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Red Hat Skills Assessment Tool
I recommend that you use the Red Hat Skills Assessment Tool to help evaluate your current level of knowledge on RHEL. There is no point in wasting time or money by ending up in the wrong training course. The assessment asks a series of questions and provides guidance based on your answers. You can find the assessment tool here. It's free—give it a shot after you finish reading this article.
Prepare for class
With the COVID-19 pandemic, virtually all training is provided online. I know there are many differing opinions on the effectiveness of online training. I consider online training success to be a function of three things: The instructor, the online classroom, and the student. Obviously, you have the most control over the "student" aspect. Your approach and attitude dictate much of your success. If you are attentive, ask questions, do the labs, and want to learn, you will.
Here are a few basic tricks to get the most out of your learning opportunity:
- Avoid distractions. Avoid Facebook, LinkedIn, the news, etc.
- Use dual monitors if possible. Put the online book on one monitor and the lab/virtual classroom on the other.
- Print the exam objectives and use them as a guide through the training. If the instructor doesn't cover an objective, ask them about it.
- The training company should provide a lab environment. The environment may be available after the course concludes. Be sure to do every lab at least once.
- Don't be afraid to experiment in the lab environment.
- Pay attention to the hands-on opportunities in class—recall that the Red Hat sysadmin exams are entirely practical.
One of my biggest recommendations is to print the exam objectives. I find many exam candidates don't appreciate what a valuable resource the objectives are. It's common sense—the objectives are a list of what will be the exams. What better guide is there?
One way to use the printed objectives is to color-code topics: Check it off in green if you know the topic, circle it in red if you don't. Now you have a checklist of what to work on.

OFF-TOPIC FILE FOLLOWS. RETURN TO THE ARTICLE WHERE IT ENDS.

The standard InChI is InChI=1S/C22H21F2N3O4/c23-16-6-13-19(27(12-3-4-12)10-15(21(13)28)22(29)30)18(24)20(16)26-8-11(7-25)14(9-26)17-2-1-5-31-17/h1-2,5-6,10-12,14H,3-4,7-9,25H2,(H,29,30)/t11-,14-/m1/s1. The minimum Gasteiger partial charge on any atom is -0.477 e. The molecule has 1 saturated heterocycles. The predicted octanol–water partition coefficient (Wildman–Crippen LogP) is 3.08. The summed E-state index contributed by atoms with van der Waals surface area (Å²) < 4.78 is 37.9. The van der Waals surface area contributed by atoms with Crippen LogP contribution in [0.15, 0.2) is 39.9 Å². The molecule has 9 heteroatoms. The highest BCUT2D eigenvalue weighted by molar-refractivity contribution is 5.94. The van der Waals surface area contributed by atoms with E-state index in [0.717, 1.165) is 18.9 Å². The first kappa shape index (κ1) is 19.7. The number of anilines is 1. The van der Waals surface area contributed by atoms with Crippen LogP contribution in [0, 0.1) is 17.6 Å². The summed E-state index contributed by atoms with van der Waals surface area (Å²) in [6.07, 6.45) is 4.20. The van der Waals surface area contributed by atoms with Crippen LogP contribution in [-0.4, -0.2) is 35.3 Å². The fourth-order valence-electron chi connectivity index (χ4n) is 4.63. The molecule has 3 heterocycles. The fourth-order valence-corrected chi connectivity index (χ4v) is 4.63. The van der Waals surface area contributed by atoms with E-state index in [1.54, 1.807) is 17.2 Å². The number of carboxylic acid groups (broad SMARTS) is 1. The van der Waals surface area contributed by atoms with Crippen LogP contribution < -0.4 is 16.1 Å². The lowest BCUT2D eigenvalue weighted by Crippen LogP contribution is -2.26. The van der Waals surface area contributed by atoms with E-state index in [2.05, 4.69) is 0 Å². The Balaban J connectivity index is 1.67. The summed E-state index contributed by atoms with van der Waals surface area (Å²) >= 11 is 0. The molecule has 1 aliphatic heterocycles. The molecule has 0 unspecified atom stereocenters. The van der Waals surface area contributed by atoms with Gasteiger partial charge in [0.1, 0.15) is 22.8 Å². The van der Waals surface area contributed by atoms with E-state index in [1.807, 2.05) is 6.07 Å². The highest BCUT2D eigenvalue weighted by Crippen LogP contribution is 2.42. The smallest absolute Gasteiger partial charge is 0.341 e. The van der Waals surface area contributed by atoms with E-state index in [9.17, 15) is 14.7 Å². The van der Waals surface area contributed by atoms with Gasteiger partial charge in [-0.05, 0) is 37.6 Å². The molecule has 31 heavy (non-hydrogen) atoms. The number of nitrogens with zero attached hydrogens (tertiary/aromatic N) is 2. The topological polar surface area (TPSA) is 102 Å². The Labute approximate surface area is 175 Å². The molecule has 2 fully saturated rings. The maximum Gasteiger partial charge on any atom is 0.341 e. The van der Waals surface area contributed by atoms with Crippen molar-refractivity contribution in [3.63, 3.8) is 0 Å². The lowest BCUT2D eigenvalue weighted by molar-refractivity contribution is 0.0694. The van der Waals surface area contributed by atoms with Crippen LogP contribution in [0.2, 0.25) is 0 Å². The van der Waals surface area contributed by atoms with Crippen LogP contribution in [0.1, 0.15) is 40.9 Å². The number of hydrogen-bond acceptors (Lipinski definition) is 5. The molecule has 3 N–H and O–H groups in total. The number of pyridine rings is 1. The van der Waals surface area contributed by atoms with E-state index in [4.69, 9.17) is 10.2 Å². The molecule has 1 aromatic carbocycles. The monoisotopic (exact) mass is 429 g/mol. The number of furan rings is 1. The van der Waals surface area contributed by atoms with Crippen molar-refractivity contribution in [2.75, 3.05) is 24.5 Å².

Another way to use the objectives is to organize areas of study, such as networking or storage management.
Here are the two links you need:
When I decide to pursue a certification, the first thing I do is print the exam objectives. I also use the exam objectives as a way of organizing the outlines for the courses I write.
Build your own lab
I've repeated the fact that the RHCSA and RHCE certification exams are performance-based several times. One of the best ways to prepare is to have a home lab environment. Ideally, you would use a local installation of RHEL 8 to host two virtual machines. After all, virtualization is listed in the exam objectives, so creating a virtualized lab environment helps you prepare for the tests. Use this home lab environment to ensure that you can accomplish these tasks. For example, can you configure SSH to match the tasks listed in the objectives?
In addition, practicing in a home lab environment helps you discover the fastest way to do something. For example, I found that hard disk configurations were easier for me in the GUI, but user and group management was quicker in the CLI. Such knowledge helped me maximize my exam time.
Consider getting a Red Hat Learning Subscription. There are a great many available resources in the subscription that will increase the effectiveness of your exam prep.
[ A free course for you: Virtualization and Infrastructure Migration Technical Overview. ]
If I had to describe the Red Hat certification exams in one word, it would be practical. That concept should drive your exam preparations. You must know how to do administrative tasks—not describe them or recognize them in a multiple-choice list. Take a look at Ken Hess's article on various certifications that help your career and Tonya Brown's article on learning to be a sysadmin.